Welcome to Tanzania Blog Guide offering all travel information, news, updates about Tanzania. Tanzania is an East African country known for its vast wilderness areas.
They include the plains of Serengeti National Park and Ngorongoro Conservation Area, a safari mecca populated by the “Big5” game (Elephant, Lion, Leopard, Buffalo, Rhino), and Kilimanjaro National Park, home to Africa’s highest mountain.
Offshore lie the tropical islands of Zanzibar, with Arabic influences, and Mafia, with a marine park home to whale sharks and coral reefs.
It borders Kenya and Uganda to the north; Rwanda, Burundi, and the Democratic Republic of the Congo to the west; Zambia, Malawi, and Mozambique to the south; and the Indian Ocean to the east …
Tanzania is the largest of the five East African countries, the united republic of Tanzania is practically surrounded by water with Lake Victoria and Tanganyika to the north and west, Lake Nyasa in the south and the whole of its 850kms long eastern border and islands of Zanzibar being lapped by the Indian ocean.
This country is located just south of the equator, Tanzania enjoys a tropical climate constantly warm throughout the year, humid at the coast, fresh and bracing in highlands, and tempered by breezes on the islands.
Twice yearly rainy seasons bring the vital green seasons to the bush and help to maintain the abundant wildlife and big game for which Tanzania is justly world famous.
With over a quarter of its total area of 937,000 square kilometers set aside for game parks and reserves, Tanzania boasts some of the finest wildlife sanctuaries in the world, including the world heritage sites of Serengeti National Park, Ngorongoro Crater Conservation Area, and Selous Game Reserve.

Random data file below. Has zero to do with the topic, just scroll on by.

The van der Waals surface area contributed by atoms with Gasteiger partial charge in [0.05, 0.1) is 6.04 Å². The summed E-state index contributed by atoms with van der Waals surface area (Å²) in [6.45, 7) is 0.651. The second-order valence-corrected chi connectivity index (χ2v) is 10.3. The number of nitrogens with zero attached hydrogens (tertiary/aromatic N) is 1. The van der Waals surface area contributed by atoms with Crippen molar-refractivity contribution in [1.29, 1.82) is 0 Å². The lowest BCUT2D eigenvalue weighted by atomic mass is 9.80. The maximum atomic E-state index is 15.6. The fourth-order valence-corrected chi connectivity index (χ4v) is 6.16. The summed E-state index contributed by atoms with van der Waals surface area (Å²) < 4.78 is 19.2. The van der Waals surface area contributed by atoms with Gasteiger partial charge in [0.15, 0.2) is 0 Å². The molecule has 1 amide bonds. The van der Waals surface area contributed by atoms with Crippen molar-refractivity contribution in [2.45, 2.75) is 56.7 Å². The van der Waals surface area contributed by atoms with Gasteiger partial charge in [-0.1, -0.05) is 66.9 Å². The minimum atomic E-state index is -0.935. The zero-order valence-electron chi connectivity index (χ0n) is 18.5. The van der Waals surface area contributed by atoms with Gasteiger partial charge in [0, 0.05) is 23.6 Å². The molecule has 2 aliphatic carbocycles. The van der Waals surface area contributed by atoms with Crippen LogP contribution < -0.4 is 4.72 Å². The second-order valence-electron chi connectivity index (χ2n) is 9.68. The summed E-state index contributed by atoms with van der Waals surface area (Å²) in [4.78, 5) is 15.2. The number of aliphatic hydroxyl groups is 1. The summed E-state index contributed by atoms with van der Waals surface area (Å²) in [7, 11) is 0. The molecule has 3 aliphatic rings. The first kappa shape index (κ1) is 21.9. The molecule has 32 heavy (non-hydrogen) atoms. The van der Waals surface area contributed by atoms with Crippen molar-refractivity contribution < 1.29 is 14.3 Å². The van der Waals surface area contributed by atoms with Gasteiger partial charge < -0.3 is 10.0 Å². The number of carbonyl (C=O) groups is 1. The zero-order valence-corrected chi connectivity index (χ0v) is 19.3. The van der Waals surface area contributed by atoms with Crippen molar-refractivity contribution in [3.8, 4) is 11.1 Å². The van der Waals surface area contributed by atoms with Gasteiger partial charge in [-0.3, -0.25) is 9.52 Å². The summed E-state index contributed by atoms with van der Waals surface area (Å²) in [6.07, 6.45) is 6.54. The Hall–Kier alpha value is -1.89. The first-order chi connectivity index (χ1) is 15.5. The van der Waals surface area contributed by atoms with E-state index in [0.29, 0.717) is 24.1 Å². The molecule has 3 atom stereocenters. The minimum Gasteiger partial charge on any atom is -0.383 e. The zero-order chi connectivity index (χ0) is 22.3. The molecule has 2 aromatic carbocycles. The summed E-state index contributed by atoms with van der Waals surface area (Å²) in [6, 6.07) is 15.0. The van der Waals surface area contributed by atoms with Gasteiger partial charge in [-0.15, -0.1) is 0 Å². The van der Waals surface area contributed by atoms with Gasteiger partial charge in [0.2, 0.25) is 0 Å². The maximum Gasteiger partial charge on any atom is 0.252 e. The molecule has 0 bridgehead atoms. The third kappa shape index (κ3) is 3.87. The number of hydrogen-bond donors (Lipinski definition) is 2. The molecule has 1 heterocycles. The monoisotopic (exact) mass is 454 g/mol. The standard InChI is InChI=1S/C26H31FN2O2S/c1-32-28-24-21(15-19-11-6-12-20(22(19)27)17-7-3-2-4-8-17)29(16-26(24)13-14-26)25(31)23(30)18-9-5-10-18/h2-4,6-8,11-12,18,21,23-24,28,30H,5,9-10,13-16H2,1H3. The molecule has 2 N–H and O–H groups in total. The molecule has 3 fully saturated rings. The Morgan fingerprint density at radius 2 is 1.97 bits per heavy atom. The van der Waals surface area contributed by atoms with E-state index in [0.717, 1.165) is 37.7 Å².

Alongside these famous sites are Mount Kilimanjaro, Tarangire, Lake Manyara, Mikumi, Ruaha and Zanzibar islands which have for long crowned the Tanzania destination, readily appearing on the itineraries of tour planners on the market place.
There are many other areas of stunning beauty like the game parks of Katavi, Mahale mountains, Gombe stream, Mkomazi, Saadani, Udzungwa mountains and Kitulo or the historical sites of Kilwa in the southern Tanzania, which are now coming on to the scene but rarely featured in safari itineraries in the past.
This is simply because the infrastructure and facilities in those areas were not as developed and Tanzania has many such pristine nature reserves yet to be explored for nature recreation.
Tanzania is a mélange of different cultures, emanating from the interaction of the many tribes within borders, as well as the early visitors on the east African coast with the local population.
These include the native bushmen who inhabited the great rift valley with their intriguing rock paintings around Kondoa Irangi, the Nile Hamites, the cushites and the Bantu tribes; the early traders from China, Malaysia, the Indian sub-continent, the Arabian Peninsula and the Persian Gulf, the Portuguese explorers, and more recently the Germans and British.
There are more than 120 tribes in Tanzania, boasting a rich and diverse cultural heritage. Kiswahili is the National Language spoken by all tribes in Tanzania, and used widely in other Eastern and Central African countries.